Common Thread: 24 Surprisingly Appealing Albums by Famous Actors (Part 1)

by Jeff Fiedler

Common Thread is a regular feature on thegreatalbums.com in which we offer up mini-reviews of a small (and often very diverse) assortment of albums that all have one specific shared trait; that "common thread" can vary from column to column. 

It’s not often that the entertainment industry produces someone who is equally as successful as an actor as they are as a musician, though there are certainly exceptions. Will Smith, of course, was simultaneously, at the dawn of the new millennium, both the biggest movie star on the planet and a red-hot rapper, racking up three Number One hits, a Top Ten hit, and three additional Top Twenty-Five solo hits all while starring in such box-office blockbusters as Independence Day and Men in Black. (He’d already, of course, done this sort of thing before, simultaneously starring as TV’s The Fresh Prince of Bel-Air while racking up pop hits like “Summertime” with his partner DJ Jazzy Jeff.)  Like Will Smith, Brandy successfully juggled her role as the star of TV’s Moesha with a lucrative career as a pop star with such hits as “The Boy Is Mine,” “Have You Ever?” and “What About Us?” Bette Midler has both nine Top 40 hits to her name (three of which reached the Top Three!) as well as two Oscar nominations for her roles in The Rose and For the Boys. Legendary pop singers Barbra Streisand and Cher would win Oscars for their roles in the films Funny Girl and Moonstruck, respectively. Rick Nelson spent most of the ‘50s and ‘60s doubling as both one of the stars of the family sitcom The Adventures of Ozzie and Harriet and arguably the biggest rival on the pop charts to Elvis Presley, racking up an astounding thirty-five Top 40 hits during his career, nineteen of them Top Ten hits! Donald Glover is a twin threat, stealing scenes on the sitcom Community while also reaping critical acclaim (and, eventually, a massive crossover hit in “Redbone”) for his rap albums as Childish Gambino, while Jared Leto is equal parts movie star and pop star, earning an Oscar for his role in Dallas Buyers Club while also racking up alternative-rock hits as the leader of 30 Seconds to Mars. Former teen idol Annette Funicello racked up pop hits like “Tall Paul” and “Train of Love” while also making a name for herself as Frankie Avalon’s co-star in a lucrative franchise of sun-and-surf-tinged films like Beach Blanket Bingo, while modern-day teen idols like Miley Cyrus and Drake would ultimately shake their beginnings as the stars, respectively, of Hannah Montana and Degrassi: The Next Generation to become massive pop stars. Mandy Moore and Hilary Duff, in contrast, would revive their flagging careers as pop stars by focusing on acting and starring, respectively, in television’s This Is Us and Younger. But there are plenty of other actors out there who either began their careers in Hollywood as musicians before quickly turning their attention elsewhere or quietly moonlighted as recording artists in their free time to modest or fleeting success at best, and many of the artists featured here even reached the Top 40 with songs that have sadly been forgotten to time. You might be surprised to know that some of these albums even exist!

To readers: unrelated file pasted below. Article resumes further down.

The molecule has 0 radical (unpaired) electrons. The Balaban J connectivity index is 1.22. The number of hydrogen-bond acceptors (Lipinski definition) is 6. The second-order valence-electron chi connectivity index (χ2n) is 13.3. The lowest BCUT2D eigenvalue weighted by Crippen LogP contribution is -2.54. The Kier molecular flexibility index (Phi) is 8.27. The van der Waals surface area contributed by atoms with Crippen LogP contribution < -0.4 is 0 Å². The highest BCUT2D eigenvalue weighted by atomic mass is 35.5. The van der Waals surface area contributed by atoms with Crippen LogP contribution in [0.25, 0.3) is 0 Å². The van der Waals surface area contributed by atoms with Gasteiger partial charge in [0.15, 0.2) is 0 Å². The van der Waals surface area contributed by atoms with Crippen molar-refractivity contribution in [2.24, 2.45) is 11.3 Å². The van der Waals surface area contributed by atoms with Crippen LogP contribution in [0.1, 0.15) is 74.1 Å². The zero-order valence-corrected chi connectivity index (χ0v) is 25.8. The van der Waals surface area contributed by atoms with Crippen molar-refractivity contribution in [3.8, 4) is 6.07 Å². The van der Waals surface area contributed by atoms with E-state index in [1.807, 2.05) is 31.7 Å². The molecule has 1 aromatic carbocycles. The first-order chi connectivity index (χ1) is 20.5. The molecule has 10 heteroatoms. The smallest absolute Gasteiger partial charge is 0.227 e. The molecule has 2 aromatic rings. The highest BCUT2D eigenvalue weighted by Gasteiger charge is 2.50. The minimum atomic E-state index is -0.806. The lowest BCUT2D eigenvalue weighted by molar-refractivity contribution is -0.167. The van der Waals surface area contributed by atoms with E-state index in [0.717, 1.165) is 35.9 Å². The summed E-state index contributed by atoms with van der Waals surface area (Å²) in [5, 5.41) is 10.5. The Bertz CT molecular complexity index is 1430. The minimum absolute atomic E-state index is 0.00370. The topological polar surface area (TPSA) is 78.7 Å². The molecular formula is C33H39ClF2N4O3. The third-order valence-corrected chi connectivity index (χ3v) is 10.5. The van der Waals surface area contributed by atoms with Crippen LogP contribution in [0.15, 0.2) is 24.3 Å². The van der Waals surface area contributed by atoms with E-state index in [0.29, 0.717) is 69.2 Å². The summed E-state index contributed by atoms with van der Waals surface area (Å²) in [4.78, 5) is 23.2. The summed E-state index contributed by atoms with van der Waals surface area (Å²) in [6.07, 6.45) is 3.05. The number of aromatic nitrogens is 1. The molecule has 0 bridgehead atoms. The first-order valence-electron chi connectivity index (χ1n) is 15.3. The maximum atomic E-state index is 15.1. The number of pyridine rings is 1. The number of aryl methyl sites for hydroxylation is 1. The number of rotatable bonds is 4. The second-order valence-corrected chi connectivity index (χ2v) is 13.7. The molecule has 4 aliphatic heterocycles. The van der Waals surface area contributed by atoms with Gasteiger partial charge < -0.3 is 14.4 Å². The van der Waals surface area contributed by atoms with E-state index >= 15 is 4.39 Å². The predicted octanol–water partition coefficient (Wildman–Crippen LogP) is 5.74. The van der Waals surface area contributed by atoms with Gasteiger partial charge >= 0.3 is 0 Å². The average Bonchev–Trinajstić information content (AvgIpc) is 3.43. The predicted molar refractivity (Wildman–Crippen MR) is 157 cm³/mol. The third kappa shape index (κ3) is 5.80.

The Tarriers, The Tarriers (1956, Glory)

Both of this New York folk trio’s Top 40 hits were Top Ten smashes: “Cindy, Oh Cindy,” featuring the group as accompanists to folk singer Vince Martin, climbed to #9, while their cover of the calypso standard “The Banana Boat Song” (better known as “Day-O”), included on this self-titled debut, did even better, going all the way to #4. But bigger things were in store for its members in later decades: Erik Darling would form the folk trio The Rooftop Singers and rocket all the way to Number One in 1963 with the song “Walk Right In,” while Alan Arkin would branch out into another arena altogether and try his hand at acting, appearing in such beloved films as The Russians Are Coming, The Russians Are Coming, Catch-22, The In-Laws, Argo, Wait Until Dark, The Heart Is a Lonely Hunter, Grosse Pointe Blank, and Glengarry Glen Ross and even picking up an Oscar for Best Supporting Actor for his role in Little Miss Sunshine
[Arkin’s musical talent is apparently genetic: his dad, David Arkin, co-wrote Three Dog Night’s Number One hit “Black and White”!]

On a Sunny Afternoon, Tony Perkins (1957, RCA)

There’s a bit of comical irony in the fact that an actor best remembered for his legendary role as the creepy killer Norman Bates in the Alfred Hitchcock classic Psycho actually spent much of the late ‘50s recording such easygoing albums as this one. Perkins would even reach #24 with the delightful 1957 non-LP single “Moonlight Swim,” which the King himself, Elvis Presley, would cover on the soundtrack to Blue Hawaii. Both this album and its follow-up, 1958’s From My Heart, are, like many of the pop albums of the time, full of standards like “Miss Otis Regrets,” “Have You Met Miss Jones?” and “The More I See You,” but the material’s well-chosen and Perkins is a shockingly good and charming singer – certainly not quite on the level of, say, a Frank Sinatra or Tony Bennett or Nat King Cole, of course, but this disc is every bit as relaxing as your average album from any of those three artists and Perkins does a remarkably fine job of acquitting himself here. 

On the Way Up, Ann-Margret (1962, RCA)